The minimum support price (MSP) for rice has gone up to a record 297.7 per quintal, while the buffer stock in the system rose to a peak at 35.47 million tonnes in 2013-14. High MSPs have been blamed for the sustained increase in food prices over the past eight years along with the government’s procurement policy. Critics say this is the reason why cereal inflation has remained in the double digits, even after bumper crop production in the past few years. The saving grace is that the pace of increase in government prices has moderated.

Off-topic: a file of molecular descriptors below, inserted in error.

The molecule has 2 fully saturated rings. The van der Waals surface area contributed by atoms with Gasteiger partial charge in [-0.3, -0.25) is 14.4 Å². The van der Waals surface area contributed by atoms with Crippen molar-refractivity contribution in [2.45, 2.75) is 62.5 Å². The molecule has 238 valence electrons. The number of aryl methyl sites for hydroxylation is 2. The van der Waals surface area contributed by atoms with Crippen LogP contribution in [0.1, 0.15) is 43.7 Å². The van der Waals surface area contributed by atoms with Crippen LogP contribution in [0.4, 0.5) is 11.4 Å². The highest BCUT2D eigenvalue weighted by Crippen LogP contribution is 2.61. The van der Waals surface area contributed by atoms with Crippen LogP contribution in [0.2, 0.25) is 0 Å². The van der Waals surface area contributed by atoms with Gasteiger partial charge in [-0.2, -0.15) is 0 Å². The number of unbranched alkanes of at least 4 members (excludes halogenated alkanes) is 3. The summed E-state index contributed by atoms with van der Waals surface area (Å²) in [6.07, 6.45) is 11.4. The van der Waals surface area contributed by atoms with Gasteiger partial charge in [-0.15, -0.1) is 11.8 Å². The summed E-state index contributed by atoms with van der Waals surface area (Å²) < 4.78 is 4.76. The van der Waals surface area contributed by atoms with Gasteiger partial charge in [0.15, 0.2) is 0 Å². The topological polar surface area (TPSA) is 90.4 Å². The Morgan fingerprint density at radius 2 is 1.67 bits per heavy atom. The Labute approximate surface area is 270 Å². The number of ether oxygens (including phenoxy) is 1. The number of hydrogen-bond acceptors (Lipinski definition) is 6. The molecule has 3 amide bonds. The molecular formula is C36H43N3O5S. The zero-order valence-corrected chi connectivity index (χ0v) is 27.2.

Retail inflation is expected to climb once again in March from 4.68% in February as food prices have hit a trough. On the credit side, even though the odds of an El Nino weather event have increased, there is room for mitigating the impact of poor monsoon rainfall since the government is sitting on two-and-a-half times the prescribed amount of food grains. For instance, in the 2003 drought year, cereal inflation was just 2% because the government had offloaded food stocks in the system, keeping cereal prices under control, according to Edelweiss Research. Such policies can be reviewed again, when the new government comes to power, to keep inflation in check.

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